European policymakers tried to turn a more powerful fire hose on the euro zone debt crisis on Thursday but financial markets were unimpressed with their response.
The European Central Bank resumed buying government bonds after a four-month break and announced new longer-term funding for liquidity-starved banks. But after a brief hiccup, Italian and Spanish bond yields continued their inexorable climb toward danger levels.
The executive European Commission urged holidaying euro zone leaders to consider swiftly boosting the size of their financial rescue fund, but was promptly rebuffed by the Germans and Dutch.
ECB President Jean-Claude Trichet said the central bank's controversial program of buying government paper in an effort to stabilize markets, inactive since March, was ongoing.
You will see what we do, he told a news conference.
Traders saw the ECB enter the market as Trichet spoke but an EU monetary source said purchases were limited to Irish and Portuguese bonds and there were no plans to buy bonds of other nations.
Spanish and Italian 10-year bond yields, which had fallen in anticipation of ECB action, rose again in volatile trading and safe haven German Bund futures jumped.
The 10-year Italian/German bond yield spread widened to 392 basis points, the biggest since the launch of the euro in 1999. The equivalent Spanish spread expanded to 400 bps from 386 bps at Wednesday's settlement.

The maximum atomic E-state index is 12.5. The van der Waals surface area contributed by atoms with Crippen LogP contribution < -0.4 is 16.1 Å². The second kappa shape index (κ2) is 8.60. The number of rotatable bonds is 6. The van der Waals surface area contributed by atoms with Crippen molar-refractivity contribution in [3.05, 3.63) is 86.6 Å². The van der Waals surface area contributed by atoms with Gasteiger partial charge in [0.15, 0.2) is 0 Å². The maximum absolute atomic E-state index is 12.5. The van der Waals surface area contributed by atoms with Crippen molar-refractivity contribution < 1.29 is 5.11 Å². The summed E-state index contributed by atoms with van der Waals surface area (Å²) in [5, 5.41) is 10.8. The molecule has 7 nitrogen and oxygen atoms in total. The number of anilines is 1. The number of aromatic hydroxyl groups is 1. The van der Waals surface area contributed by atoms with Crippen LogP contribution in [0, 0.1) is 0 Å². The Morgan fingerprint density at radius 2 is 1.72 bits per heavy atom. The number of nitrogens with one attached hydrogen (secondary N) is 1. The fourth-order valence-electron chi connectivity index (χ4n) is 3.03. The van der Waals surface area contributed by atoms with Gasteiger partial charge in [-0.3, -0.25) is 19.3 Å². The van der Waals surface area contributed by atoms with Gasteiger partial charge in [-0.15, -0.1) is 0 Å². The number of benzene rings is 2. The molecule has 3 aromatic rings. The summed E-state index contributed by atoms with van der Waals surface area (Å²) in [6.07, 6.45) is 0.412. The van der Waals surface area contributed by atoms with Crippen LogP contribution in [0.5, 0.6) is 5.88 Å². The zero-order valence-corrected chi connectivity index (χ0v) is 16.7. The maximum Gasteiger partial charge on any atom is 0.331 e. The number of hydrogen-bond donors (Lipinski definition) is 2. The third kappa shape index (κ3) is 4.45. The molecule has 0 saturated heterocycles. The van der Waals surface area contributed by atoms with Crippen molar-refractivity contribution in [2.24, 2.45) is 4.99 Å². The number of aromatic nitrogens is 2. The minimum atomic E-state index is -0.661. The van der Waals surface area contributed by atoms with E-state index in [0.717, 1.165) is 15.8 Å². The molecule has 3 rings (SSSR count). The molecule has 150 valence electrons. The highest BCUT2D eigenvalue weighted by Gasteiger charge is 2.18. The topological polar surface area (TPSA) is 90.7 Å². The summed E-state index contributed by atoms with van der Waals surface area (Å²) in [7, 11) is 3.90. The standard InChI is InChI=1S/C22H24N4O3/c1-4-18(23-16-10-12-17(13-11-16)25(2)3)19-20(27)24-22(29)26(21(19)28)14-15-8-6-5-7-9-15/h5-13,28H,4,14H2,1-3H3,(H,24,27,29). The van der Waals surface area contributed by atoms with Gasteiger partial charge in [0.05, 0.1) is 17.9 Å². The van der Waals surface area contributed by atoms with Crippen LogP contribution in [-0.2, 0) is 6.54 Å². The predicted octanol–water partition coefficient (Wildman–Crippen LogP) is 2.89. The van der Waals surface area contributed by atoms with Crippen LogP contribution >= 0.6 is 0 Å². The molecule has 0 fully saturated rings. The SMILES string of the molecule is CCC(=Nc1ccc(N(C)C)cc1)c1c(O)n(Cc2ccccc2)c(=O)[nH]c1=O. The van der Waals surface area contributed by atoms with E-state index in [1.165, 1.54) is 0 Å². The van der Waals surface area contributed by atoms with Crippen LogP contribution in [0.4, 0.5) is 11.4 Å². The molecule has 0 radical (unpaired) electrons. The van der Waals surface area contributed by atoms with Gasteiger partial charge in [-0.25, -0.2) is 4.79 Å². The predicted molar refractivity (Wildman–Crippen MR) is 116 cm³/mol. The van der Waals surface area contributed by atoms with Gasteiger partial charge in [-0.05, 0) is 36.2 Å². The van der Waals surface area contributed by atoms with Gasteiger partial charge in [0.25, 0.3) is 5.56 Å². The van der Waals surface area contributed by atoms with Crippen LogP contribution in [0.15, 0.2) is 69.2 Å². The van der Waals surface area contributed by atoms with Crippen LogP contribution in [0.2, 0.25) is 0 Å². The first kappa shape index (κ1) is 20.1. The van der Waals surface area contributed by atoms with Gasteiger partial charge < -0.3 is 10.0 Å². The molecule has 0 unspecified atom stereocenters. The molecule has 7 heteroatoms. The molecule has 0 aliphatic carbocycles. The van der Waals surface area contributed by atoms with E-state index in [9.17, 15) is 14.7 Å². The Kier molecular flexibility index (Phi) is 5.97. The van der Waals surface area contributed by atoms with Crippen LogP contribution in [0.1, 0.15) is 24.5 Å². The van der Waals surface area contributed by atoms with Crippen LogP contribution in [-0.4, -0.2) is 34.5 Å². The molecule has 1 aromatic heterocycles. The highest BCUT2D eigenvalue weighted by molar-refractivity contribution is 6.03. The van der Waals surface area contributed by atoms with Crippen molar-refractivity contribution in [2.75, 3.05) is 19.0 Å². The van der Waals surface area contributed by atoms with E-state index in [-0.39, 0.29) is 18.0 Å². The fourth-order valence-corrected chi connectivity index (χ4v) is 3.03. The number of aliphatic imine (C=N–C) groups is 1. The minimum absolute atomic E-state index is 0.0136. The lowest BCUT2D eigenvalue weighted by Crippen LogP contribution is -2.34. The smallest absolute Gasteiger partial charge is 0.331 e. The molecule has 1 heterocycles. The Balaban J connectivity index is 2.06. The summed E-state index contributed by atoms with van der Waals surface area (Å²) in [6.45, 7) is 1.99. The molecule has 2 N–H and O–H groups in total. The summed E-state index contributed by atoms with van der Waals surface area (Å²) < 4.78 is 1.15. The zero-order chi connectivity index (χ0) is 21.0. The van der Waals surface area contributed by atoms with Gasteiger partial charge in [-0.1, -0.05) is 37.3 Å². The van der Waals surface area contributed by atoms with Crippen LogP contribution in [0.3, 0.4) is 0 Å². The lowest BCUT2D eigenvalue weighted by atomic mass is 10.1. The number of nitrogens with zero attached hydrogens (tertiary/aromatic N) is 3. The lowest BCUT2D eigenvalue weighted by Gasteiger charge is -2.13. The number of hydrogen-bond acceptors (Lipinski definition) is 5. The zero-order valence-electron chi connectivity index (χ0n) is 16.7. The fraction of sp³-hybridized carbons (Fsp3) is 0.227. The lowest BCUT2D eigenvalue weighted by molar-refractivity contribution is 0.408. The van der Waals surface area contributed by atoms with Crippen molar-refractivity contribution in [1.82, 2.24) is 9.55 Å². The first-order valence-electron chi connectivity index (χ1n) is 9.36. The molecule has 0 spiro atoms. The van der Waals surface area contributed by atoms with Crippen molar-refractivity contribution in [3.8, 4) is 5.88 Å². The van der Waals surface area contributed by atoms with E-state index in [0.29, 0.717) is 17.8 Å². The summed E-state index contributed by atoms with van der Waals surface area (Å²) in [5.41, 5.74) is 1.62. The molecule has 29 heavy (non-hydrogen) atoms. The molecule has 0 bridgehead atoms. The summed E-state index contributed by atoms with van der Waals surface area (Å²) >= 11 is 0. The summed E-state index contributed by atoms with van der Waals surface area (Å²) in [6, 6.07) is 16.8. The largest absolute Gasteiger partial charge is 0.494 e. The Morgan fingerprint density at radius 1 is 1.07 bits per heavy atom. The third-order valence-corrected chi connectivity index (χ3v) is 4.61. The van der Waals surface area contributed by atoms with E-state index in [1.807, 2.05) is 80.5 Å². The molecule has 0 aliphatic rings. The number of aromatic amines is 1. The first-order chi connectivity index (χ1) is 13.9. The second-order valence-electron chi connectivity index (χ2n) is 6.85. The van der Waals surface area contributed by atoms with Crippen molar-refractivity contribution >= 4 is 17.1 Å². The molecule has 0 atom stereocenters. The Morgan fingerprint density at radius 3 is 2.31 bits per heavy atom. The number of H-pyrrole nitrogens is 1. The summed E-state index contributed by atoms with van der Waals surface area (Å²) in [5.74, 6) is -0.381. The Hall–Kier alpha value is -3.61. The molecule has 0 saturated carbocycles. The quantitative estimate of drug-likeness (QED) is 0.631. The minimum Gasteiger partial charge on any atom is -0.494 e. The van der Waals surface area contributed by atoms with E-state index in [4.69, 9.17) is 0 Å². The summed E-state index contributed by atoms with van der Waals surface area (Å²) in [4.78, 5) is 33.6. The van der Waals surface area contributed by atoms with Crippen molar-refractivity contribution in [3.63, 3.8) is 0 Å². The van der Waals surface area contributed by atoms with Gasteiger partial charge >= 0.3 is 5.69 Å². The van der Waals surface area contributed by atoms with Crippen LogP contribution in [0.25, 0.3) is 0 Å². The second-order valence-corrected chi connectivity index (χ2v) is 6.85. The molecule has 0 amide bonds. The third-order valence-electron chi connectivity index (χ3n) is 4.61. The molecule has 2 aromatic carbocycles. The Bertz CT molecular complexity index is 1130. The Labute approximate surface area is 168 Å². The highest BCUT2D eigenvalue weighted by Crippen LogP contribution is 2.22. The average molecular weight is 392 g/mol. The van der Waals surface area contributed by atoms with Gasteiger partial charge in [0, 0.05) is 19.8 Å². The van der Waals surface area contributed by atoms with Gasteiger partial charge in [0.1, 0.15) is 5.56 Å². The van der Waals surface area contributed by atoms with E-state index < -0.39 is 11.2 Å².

The office of French President Nicolas Sarkozy said he would discuss the situation with German Chancellor Angela Merkel and Spanish Prime Minister Jose Luis Rodriguez Zapatero by telephone on Friday after having talked to Trichet on Thursday.
EU Economic and Monetary Affairs Commissioner Olli Rehn broke off his vacation and returned to Brussels, where he was due to hold a news conference on developments in the euro zone on Friday.
Traders said they were not convinced bond-buying would be effective in stopping contagion to the euro area's third and fourth largest economies.
The ECB may have missed an opportunity to act more convincingly. The key now is to see whether and in which size the ECB actually intervenes in the Spanish and Italian bond markets, economist Holger Schmieding of Berenberg Bank said.
Trichet acknowledged the decision was not unanimous, but an overwhelming majority supported it. That revived memories of a damaging split on the governing council last year, when then German Bundesbank chief Axel Weber publicly opposed the policy.